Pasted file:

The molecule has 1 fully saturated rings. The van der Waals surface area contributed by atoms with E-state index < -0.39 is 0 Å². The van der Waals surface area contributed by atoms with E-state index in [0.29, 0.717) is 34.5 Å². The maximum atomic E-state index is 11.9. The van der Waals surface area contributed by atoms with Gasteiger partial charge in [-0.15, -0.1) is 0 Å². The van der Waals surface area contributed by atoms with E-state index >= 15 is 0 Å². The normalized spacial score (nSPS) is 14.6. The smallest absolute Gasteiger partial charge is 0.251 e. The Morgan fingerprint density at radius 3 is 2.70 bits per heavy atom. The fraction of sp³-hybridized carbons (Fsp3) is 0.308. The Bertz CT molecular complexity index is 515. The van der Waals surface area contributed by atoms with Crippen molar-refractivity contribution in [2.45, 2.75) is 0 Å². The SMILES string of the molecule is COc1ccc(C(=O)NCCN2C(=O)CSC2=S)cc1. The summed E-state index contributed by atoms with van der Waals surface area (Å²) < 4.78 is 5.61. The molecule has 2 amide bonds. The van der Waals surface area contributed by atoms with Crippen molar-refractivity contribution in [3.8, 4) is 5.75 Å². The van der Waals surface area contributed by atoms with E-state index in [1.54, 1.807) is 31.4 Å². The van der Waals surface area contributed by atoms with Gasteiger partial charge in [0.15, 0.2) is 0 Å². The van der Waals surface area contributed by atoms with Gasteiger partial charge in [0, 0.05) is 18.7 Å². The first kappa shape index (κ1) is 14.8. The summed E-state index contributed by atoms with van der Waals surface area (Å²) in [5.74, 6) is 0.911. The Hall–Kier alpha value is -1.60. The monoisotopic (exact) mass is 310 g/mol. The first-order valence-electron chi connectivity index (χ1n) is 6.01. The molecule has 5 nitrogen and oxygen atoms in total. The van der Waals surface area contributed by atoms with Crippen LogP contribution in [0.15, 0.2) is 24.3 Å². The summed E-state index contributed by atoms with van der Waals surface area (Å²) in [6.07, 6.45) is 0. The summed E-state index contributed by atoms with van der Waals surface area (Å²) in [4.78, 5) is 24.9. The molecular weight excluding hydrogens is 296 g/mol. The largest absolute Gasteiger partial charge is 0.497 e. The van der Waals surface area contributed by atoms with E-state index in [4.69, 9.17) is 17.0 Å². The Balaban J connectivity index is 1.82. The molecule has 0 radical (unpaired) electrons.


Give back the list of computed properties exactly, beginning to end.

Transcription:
The molecule has 1 fully saturated rings. The van der Waals surface area contributed by atoms with E-state index < -0.39 is 0 Å². The van der Waals surface area contributed by atoms with E-state index in [0.29, 0.717) is 34.5 Å². The maximum atomic E-state index is 11.9. The van der Waals surface area contributed by atoms with Gasteiger partial charge in [-0.15, -0.1) is 0 Å². The van der Waals surface area contributed by atoms with E-state index >= 15 is 0 Å². The normalized spacial score (nSPS) is 14.6. The smallest absolute Gasteiger partial charge is 0.251 e. The Morgan fingerprint density at radius 3 is 2.70 bits per heavy atom. The fraction of sp³-hybridized carbons (Fsp3) is 0.308. The Bertz CT molecular complexity index is 515. The van der Waals surface area contributed by atoms with Crippen molar-refractivity contribution in [2.45, 2.75) is 0 Å². The SMILES string of the molecule is COc1ccc(C(=O)NCCN2C(=O)CSC2=S)cc1. The summed E-state index contributed by atoms with van der Waals surface area (Å²) < 4.78 is 5.61. The molecule has 2 amide bonds. The van der Waals surface area contributed by atoms with Crippen molar-refractivity contribution in [3.8, 4) is 5.75 Å². The van der Waals surface area contributed by atoms with E-state index in [1.54, 1.807) is 31.4 Å². The van der Waals surface area contributed by atoms with Gasteiger partial charge in [0.15, 0.2) is 0 Å². The van der Waals surface area contributed by atoms with Gasteiger partial charge in [0, 0.05) is 18.7 Å². The first kappa shape index (κ1) is 14.8. The summed E-state index contributed by atoms with van der Waals surface area (Å²) in [5.74, 6) is 0.911. The Hall–Kier alpha value is -1.60. The monoisotopic (exact) mass is 310 g/mol. The first-order valence-electron chi connectivity index (χ1n) is 6.01. The molecule has 5 nitrogen and oxygen atoms in total. The van der Waals surface area contributed by atoms with Crippen LogP contribution in [0.15, 0.2) is 24.3 Å². The summed E-state index contributed by atoms with van der Waals surface area (Å²) in [6.07, 6.45) is 0. The summed E-state index contributed by atoms with van der Waals surface area (Å²) in [4.78, 5) is 24.9. The molecular weight excluding hydrogens is 296 g/mol. The largest absolute Gasteiger partial charge is 0.497 e. The van der Waals surface area contributed by atoms with E-state index in [4.69, 9.17) is 17.0 Å². The Balaban J connectivity index is 1.82. The molecule has 0 radical (unpaired) electrons.